Lying in the bath this morning and thinking about seeing Drawn to War last night, I thought a couple of things were obvious.
The first, as came out of the discussion afterwards, is that Ravilious’s reputation was originally as a decorative artist – the creator of mugs for Wedgwood – and that his watercolours are inevitably less seen, because of the fugitive nature of the medium.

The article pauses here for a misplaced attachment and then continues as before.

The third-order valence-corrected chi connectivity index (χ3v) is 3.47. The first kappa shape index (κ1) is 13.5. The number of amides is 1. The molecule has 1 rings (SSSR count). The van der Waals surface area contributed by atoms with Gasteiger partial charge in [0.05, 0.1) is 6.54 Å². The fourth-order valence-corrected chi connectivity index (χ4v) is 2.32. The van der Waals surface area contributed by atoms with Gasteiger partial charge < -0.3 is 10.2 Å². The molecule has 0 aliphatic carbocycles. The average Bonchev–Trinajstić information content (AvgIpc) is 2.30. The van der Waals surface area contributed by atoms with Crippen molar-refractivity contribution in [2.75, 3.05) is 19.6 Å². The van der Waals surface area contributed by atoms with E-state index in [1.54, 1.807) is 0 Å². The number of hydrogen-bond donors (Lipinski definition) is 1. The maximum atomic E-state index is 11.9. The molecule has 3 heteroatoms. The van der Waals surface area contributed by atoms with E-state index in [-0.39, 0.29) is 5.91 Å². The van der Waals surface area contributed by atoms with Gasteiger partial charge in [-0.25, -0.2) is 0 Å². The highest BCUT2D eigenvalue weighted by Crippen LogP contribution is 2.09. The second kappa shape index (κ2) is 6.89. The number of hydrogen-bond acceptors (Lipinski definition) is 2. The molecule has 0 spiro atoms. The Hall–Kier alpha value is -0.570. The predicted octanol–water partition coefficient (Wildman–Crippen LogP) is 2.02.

The second is whether or not there is an influence of surrealism. What everyone, including Alan Bennett, suggests in the film is that the images are not quite as innocent as they seem. There is always a sense of hidden depths, of impending war, barbed wire beside the downland, which is why the images have a power beyond the merely decorative. Ravilious seems not to have been particularly part of the London art world, preferring to live in Essex, but he must have been aware of surrealism which was such a prominent part of the art world in the late 1930s.